A lightweight backpacking stove provides a welcome hot drink and meal in the backcountry and might become critical gear if you must melt snow for water. Find the right stove for your adventures using these tips.
3 TYPES OF BACKPACKING STOVES
Backpacking stoves fall into one of three basic categories, according to the type of fuel they burn:
CANISTER STOVES burn isobutane-propane fuel in pressurized canisters and are popular for their simplicity, reliability, durability and power. Some are inexpensive, compact and ultralight. Designs range from tiny stoves that screw onto canisters to integrated systems.
Flame control and performance in wind vary and fall off sharply in subfreezing temperatures.
LIQUID-FUEL STOVES run on white gas and other fuels. A separate stove and fuel bottle require assembly, pressurizing and priming the burner.
Heavier and bulkier than canister stoves, they excel in subfreezing temperatures.
ALTERNATIVE-FUEL STOVES burn either solid fuel tablets or small pieces of wood. These stoves are popular with hikers for their low weight and simplicity, but they boil water and cook food slowly.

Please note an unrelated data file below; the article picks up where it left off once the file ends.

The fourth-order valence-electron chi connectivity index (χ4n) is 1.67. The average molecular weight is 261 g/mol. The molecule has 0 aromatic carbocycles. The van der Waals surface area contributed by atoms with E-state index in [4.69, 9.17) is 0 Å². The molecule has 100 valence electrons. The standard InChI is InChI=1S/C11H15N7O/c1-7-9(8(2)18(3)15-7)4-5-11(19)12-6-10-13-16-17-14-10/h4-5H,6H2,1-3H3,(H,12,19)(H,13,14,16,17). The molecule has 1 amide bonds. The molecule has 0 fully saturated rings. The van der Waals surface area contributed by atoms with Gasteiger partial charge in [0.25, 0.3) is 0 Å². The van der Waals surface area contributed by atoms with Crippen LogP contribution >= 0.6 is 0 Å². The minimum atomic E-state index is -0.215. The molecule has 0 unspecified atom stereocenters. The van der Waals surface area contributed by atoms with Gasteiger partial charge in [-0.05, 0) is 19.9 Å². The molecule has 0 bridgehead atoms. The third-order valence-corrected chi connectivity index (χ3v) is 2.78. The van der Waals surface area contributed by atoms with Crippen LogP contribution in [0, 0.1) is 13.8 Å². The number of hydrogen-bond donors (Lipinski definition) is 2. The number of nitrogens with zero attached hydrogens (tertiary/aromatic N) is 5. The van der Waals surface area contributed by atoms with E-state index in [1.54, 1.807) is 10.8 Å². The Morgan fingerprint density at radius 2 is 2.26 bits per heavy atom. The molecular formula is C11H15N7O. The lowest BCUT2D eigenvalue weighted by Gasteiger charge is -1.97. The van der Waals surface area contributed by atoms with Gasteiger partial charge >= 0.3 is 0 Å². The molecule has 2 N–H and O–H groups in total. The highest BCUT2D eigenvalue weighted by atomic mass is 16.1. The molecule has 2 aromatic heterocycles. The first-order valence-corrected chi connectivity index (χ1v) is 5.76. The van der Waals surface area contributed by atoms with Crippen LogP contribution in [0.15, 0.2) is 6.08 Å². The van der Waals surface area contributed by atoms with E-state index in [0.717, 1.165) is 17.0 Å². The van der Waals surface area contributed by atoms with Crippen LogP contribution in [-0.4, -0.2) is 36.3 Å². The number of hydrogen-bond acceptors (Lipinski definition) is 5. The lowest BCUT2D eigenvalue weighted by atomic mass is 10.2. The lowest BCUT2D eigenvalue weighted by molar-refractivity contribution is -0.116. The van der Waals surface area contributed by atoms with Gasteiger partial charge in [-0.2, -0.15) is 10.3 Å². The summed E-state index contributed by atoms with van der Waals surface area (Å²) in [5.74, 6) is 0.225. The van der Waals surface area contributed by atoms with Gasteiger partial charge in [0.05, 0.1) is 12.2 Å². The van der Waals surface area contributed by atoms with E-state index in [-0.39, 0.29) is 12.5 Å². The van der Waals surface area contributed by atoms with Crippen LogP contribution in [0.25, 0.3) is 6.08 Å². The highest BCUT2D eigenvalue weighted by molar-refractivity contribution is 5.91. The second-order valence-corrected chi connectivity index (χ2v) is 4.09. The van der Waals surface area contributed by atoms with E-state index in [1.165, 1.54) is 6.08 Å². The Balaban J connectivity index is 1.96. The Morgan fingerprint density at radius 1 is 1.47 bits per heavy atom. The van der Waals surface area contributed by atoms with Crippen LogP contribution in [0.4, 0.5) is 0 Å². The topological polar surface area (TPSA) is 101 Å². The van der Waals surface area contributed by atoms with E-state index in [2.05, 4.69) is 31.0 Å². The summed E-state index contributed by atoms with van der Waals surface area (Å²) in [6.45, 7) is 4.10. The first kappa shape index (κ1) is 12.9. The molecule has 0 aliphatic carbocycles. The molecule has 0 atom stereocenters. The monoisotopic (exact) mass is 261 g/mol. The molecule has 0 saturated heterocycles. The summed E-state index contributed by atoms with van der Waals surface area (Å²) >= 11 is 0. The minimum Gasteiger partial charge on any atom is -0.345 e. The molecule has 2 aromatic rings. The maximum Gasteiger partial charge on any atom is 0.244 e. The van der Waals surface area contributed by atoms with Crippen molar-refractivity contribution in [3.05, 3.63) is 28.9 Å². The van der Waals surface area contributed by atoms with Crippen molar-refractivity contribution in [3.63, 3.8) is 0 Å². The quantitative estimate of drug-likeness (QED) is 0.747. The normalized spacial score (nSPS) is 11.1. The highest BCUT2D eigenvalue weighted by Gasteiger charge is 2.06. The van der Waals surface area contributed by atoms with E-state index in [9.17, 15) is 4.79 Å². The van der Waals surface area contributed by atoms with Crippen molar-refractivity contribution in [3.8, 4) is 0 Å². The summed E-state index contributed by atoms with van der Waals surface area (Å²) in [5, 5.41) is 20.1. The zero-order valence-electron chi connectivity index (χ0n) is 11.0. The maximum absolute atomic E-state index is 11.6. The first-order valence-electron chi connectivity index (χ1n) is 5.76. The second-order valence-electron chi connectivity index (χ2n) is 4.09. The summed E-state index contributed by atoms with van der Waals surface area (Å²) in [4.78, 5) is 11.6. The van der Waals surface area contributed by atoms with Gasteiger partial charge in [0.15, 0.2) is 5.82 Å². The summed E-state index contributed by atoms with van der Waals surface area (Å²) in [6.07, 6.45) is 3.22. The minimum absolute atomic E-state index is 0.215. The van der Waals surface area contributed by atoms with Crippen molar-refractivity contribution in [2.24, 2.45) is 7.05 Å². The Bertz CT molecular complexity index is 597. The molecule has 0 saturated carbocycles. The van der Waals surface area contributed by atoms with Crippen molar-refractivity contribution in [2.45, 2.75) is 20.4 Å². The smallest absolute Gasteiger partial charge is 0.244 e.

The BSA recommends you do not use liquid alcohol fuels, including isopropyl alcohol, denatured ethyl alcohol and ethanol. Use only fuels that are in accordance with the equipment manufacturer’s instructions. Do not modify equipment beyond its design limitations.
HOW TO CHOOSE A BACKPACKING STOVE
Canister stoves are widely popular and considered the most convenient for backpacking trips. Liquid-fuel stoves are often the choice of winter campers and mountaineers. And many thru-hikers prefer pocket-style stoves that take up little space in their already-stuffed packs.
Consider how you will use your camping stove, talk with your buddies to get their recommendations and check out a few of our favorites, shown on this page.
RECOMMENDED BACKPACKING STOVES
As with any flame, burning stoves consume oxygen. They also give off carbon monoxide, a colorless and odorless gas that can kill. Always cook in a well-ventilated place — not inside a completely closed tent or snow cave.